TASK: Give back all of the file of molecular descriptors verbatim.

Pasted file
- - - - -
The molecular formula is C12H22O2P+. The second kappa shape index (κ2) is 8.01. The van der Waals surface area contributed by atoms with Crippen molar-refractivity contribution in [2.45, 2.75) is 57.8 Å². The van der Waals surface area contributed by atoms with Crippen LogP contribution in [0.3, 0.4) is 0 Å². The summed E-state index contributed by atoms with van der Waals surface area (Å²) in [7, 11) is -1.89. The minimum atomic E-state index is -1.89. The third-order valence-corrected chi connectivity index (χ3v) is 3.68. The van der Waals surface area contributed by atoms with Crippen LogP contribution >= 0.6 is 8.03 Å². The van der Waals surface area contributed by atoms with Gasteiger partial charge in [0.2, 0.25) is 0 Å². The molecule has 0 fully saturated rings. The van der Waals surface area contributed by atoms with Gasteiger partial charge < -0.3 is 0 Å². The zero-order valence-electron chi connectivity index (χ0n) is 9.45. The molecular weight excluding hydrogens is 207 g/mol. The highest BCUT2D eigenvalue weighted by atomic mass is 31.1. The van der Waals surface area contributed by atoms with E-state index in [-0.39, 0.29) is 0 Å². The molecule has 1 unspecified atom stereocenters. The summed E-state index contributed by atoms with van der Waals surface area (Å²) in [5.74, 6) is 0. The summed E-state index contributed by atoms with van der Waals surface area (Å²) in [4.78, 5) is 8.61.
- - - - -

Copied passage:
The molecular formula is C12H22O2P+. The second kappa shape index (κ2) is 8.01. The van der Waals surface area contributed by atoms with Crippen molar-refractivity contribution in [2.45, 2.75) is 57.8 Å². The van der Waals surface area contributed by atoms with Crippen LogP contribution in [0.3, 0.4) is 0 Å². The summed E-state index contributed by atoms with van der Waals surface area (Å²) in [7, 11) is -1.89. The minimum atomic E-state index is -1.89. The third-order valence-corrected chi connectivity index (χ3v) is 3.68. The van der Waals surface area contributed by atoms with Crippen LogP contribution >= 0.6 is 8.03 Å². The van der Waals surface area contributed by atoms with Gasteiger partial charge in [0.2, 0.25) is 0 Å². The molecule has 0 fully saturated rings. The van der Waals surface area contributed by atoms with Gasteiger partial charge < -0.3 is 0 Å². The zero-order valence-electron chi connectivity index (χ0n) is 9.45. The molecular weight excluding hydrogens is 207 g/mol. The highest BCUT2D eigenvalue weighted by atomic mass is 31.1. The van der Waals surface area contributed by atoms with E-state index in [-0.39, 0.29) is 0 Å². The molecule has 1 unspecified atom stereocenters. The summed E-state index contributed by atoms with van der Waals surface area (Å²) in [5.74, 6) is 0. The summed E-state index contributed by atoms with van der Waals surface area (Å²) in [4.78, 5) is 8.61.